Innovation awards honor California strategy for sustainable rural growth
California farmland (Photo Credit: Mancio7B9/Flickr)
Much is often made of California's urban-rural divide but there are often good reasons why things are done differently in different regions. An example can be found in a growing effort to view smart growth and sustainability goals from a rural perspective, and one innovative water and land-use planning tool created to do that in California just earned some national recognition recently.
The ambitious planning model called the Rural-Urban Connections Strategy (RUCS) landed in the top 25 programs in this year’s Innovations in American Government Awards competition held by the Ash Center for Democratic Governance and Innovation at Harvard's School of Government.
The Sacramento Area Council of Governments (SACOG) launched the RUCS model in 2008 to increase the amount attention being paid to rural areas of the region and the amount of landscape information available when it came to land use and transportation planning.
The Innovations in American Government Awards have been given out nationally since 1985 to highlight models of innovation at all levels of government.
“Each Top 25 program can become a blueprint for similar enterprises at all levels of government, inspiring leaders around the country to help improve their communities with opportunities for dialogue and replication,” said Tony Saich, director of the Ash Center, in the announcement release.
RUCS uses data and computer modeling to map a region's natural assets and inform how to preserve and manage those lands accordingly. An example of the tools used in the strategy is compiling crop reports data to dive into the value and production levels of specific crops.
In addition, proponents of this kind of modeling say conservation is actually given a boost by strategies that more accurately measure the value of rural lands.
One of the key goals of the California Economic Summit's Working Landscapes Action Team is to help promote the RUCS model to statewide level. The objective is to expand use of data-driven approaches like RUCS to show how managing lands holistically can improve the economy and be sustainable in the long term.
Working lands, in case you're wondering, include farmland, ranches, forests, wetlands, mines, water bodies and other natural resources. As the state's population shoots upward, it will be increasingly important to understand the links between rural regions with the urban parts of the state and provide a steady source of diverse jobs (from agriculture to energy production), while also protecting vital natural resources (including clear air and wildlife habitat).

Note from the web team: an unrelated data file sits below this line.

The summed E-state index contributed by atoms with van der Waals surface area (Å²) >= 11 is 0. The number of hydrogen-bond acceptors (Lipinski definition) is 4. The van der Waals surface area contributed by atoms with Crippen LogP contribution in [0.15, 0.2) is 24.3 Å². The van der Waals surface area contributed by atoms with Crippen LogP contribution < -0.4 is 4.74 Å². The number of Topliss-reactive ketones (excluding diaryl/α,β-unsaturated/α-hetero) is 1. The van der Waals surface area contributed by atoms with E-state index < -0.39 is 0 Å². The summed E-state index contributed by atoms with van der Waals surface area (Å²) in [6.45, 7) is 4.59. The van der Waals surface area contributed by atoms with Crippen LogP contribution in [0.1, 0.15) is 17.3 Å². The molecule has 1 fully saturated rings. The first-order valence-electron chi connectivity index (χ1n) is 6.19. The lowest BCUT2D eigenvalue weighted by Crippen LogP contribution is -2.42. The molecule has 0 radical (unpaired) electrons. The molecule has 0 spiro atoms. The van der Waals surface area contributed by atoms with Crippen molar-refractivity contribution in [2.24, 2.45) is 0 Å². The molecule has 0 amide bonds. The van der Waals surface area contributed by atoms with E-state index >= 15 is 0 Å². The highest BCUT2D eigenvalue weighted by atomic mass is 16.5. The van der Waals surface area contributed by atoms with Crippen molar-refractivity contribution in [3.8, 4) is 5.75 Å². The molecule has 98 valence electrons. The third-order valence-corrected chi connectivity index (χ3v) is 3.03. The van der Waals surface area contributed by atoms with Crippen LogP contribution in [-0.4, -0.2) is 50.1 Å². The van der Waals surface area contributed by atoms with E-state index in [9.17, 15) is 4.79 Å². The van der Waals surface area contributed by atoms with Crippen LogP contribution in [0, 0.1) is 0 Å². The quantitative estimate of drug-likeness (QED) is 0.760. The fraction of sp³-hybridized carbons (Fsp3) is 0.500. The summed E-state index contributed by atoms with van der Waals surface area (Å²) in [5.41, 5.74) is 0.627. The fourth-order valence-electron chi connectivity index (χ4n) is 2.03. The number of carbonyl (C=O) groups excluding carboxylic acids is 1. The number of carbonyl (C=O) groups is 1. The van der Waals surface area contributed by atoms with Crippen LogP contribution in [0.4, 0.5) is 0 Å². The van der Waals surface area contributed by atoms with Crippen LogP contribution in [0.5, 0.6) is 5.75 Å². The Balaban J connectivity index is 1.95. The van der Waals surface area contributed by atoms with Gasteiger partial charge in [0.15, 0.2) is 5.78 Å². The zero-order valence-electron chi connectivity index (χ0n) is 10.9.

That's why RUCS has been held up as an important tool by the Summit, especially with its focus on giving proper attention to regional strengths and vital sectors, for example, Sacramento's agriculture and food industries. At the same time, the model's broad scope is designed to give weight to conserving open lands and the ecosystem benefits they provide, like wetlands that can filter pollutants or a wilderness area that provides recreation and jobs.
One RUCS case study involved studying Yuba County's working lands to allow officials and farmers to better understand the assets of the region and respond to trends, like demand for locally grown food. The study also examined urbanization of the region and the value of a loss of farmlands to development.
It's another example of the Workforce Action Team's goal of providing state and regional governments a better range of economic and environmental indicators and metrics to assess strategies that protect and enhance working landscapes. At the same time, the Team is collaborating with other Action Teams on the Summit's Roadmap to Shared Prosperity.
“Our ideas support the recommendations of Infrastructure, Workforce, Regulations, and Housing—almost word-for-word in some cases,” said Glenda Humiston, who is the Working Landscapes Action Team co-lead and California state rural development director for the U.S. Department of Agriculture. “Working Landscapes can support all of these other areas, but most important of all, it builds bridges.”